Price spikes for tapioca starch, risk tools required

By Lindsey Partos

- Last updated on GMT

Related tags Tapioca Starch Cassava Thailand

Prices for tapioca starch, a bland starch used widely by food
makers in desserts and pie fillings, have soared by 40 per cent in
the past six months.

Tapioca, a nutritious starch, originates from the roots of the cassava plant, and is typically grown in tropical and sub-tropical climates.

But Thailand, a leading global supplier of tapioca, has suffered in recent months from prolonged droughts that have crushed crop output.

And over the last six months the prices in Brazil, a further key supplier, were still very high with difficulties in sourcing good food grade quality supplies.

Confronted by price spikes, Dutch co-operative Avebe, that offers a range of tapioca starches for the food industry, says it works with producers who are "able and willing to make contracts on volume and prices".

"By having more suppliers from different regions we try to temper fluctuations in prices,"​ a spokesperson for the firm tells

In other words, a classic risk management tool that involves spreading the risk of fluctuating supplies between various sources of the raw material, as well as locking in contracts to fairly stable prices.

Also influencing price spikes, Thai tapioca products have been snapped by China as the country attempts to feed demand for its exploding food market. According to a report from Rabobank International, since 2000 China has become the second largest importer of Thai tapioca products.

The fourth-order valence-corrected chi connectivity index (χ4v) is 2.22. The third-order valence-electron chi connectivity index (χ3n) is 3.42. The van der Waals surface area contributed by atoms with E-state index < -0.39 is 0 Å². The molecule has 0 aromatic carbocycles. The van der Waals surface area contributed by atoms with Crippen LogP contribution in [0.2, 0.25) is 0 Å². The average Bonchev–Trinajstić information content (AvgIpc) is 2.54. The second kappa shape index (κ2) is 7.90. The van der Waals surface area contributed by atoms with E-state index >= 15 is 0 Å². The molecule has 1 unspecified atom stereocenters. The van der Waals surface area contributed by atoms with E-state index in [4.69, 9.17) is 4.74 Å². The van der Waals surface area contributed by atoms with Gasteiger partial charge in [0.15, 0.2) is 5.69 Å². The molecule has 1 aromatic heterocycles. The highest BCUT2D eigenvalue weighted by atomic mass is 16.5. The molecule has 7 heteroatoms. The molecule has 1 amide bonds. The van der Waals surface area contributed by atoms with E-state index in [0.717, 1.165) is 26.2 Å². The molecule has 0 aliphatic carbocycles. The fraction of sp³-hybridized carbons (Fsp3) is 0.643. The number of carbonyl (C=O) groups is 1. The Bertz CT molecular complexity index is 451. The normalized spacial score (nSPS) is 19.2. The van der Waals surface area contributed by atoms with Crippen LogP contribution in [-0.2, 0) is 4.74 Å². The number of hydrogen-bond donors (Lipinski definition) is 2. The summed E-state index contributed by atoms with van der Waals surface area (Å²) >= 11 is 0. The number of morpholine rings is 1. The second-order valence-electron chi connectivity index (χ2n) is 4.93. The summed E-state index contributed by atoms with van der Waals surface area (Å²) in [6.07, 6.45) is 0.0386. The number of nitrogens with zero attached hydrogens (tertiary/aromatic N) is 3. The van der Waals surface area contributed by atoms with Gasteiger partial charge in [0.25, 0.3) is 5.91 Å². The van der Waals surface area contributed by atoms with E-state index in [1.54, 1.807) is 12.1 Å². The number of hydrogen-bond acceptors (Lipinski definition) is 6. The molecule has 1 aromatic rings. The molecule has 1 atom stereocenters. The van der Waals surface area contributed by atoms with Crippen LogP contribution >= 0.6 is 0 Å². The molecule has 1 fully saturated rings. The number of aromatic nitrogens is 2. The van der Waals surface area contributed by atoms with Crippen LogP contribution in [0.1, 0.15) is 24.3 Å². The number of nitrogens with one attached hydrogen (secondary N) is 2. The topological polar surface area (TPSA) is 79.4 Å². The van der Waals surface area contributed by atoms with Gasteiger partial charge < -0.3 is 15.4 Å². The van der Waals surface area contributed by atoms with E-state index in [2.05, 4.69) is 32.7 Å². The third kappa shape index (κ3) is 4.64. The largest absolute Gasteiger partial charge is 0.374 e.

The report claims that of all the Thai tapioca products, modified starch has seen the highest growth in recent years, averaging 10 to 15 per cent growth.

But rapid growth in the market needs to be matched by supply security.

Rabobank International says the Thai tapioca industry is "seeking solutions to eliminate the bottlenecks in supply of tapioca roots in order to increase production."

However, the current high double-digit price rises for modified starch suggests much more work is required to stabilise supplies.

There are about 20 modified starch companies in Thailand, more than half of them are joint venture companies.

Leading international companies with a presence in Thailand include Avebe, ICI's National Starch, London's Tate & Lyle and US firm, Corn Products International.

In 2002 Thailand exported 6.2 million tonnes of tapioca products (chips, hard pellets, native starch and modified starch), recording exports of €603 million.

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